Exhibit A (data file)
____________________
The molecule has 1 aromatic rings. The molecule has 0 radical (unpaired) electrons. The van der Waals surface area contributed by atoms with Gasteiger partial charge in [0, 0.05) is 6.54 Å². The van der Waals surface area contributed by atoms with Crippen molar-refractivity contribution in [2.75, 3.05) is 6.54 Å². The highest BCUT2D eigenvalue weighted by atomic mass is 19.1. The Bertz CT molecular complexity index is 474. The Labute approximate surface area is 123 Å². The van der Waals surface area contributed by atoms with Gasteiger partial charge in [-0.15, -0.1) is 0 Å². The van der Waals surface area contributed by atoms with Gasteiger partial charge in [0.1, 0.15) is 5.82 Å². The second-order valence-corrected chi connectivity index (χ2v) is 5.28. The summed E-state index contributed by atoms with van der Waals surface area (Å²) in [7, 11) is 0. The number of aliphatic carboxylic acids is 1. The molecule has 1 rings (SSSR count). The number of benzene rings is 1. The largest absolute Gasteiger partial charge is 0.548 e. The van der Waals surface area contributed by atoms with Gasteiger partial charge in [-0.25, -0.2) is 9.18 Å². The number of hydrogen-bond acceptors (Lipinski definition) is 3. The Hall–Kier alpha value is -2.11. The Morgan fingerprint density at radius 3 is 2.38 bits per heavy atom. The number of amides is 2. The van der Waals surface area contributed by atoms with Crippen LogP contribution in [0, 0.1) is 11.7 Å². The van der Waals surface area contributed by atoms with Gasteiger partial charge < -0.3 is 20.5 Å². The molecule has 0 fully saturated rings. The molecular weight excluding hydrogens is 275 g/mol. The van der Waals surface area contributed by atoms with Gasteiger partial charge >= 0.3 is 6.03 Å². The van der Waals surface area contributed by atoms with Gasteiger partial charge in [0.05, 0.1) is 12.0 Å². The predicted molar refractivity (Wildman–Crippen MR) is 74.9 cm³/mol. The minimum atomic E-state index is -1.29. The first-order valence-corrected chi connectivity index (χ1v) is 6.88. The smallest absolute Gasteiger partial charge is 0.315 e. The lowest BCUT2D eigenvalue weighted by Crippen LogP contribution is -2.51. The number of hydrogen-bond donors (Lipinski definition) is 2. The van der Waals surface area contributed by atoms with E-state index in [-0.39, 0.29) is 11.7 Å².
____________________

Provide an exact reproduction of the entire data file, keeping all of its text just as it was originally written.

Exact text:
The molecule has 1 aromatic rings. The molecule has 0 radical (unpaired) electrons. The van der Waals surface area contributed by atoms with Gasteiger partial charge in [0, 0.05) is 6.54 Å². The van der Waals surface area contributed by atoms with Crippen molar-refractivity contribution in [2.75, 3.05) is 6.54 Å². The highest BCUT2D eigenvalue weighted by atomic mass is 19.1. The Bertz CT molecular complexity index is 474. The Labute approximate surface area is 123 Å². The van der Waals surface area contributed by atoms with Gasteiger partial charge in [-0.15, -0.1) is 0 Å². The van der Waals surface area contributed by atoms with Gasteiger partial charge in [0.1, 0.15) is 5.82 Å². The second-order valence-corrected chi connectivity index (χ2v) is 5.28. The summed E-state index contributed by atoms with van der Waals surface area (Å²) in [7, 11) is 0. The number of aliphatic carboxylic acids is 1. The molecule has 1 rings (SSSR count). The number of benzene rings is 1. The largest absolute Gasteiger partial charge is 0.548 e. The van der Waals surface area contributed by atoms with Gasteiger partial charge in [-0.25, -0.2) is 9.18 Å². The number of hydrogen-bond acceptors (Lipinski definition) is 3. The Hall–Kier alpha value is -2.11. The Morgan fingerprint density at radius 3 is 2.38 bits per heavy atom. The number of amides is 2. The van der Waals surface area contributed by atoms with Crippen LogP contribution in [0, 0.1) is 11.7 Å². The van der Waals surface area contributed by atoms with Gasteiger partial charge < -0.3 is 20.5 Å². The molecule has 0 fully saturated rings. The molecular weight excluding hydrogens is 275 g/mol. The van der Waals surface area contributed by atoms with Gasteiger partial charge >= 0.3 is 6.03 Å². The van der Waals surface area contributed by atoms with Gasteiger partial charge in [0.05, 0.1) is 12.0 Å². The predicted molar refractivity (Wildman–Crippen MR) is 74.9 cm³/mol. The minimum atomic E-state index is -1.29. The first-order valence-corrected chi connectivity index (χ1v) is 6.88. The smallest absolute Gasteiger partial charge is 0.315 e. The lowest BCUT2D eigenvalue weighted by Crippen LogP contribution is -2.51. The number of hydrogen-bond donors (Lipinski definition) is 2. The van der Waals surface area contributed by atoms with E-state index in [-0.39, 0.29) is 11.7 Å².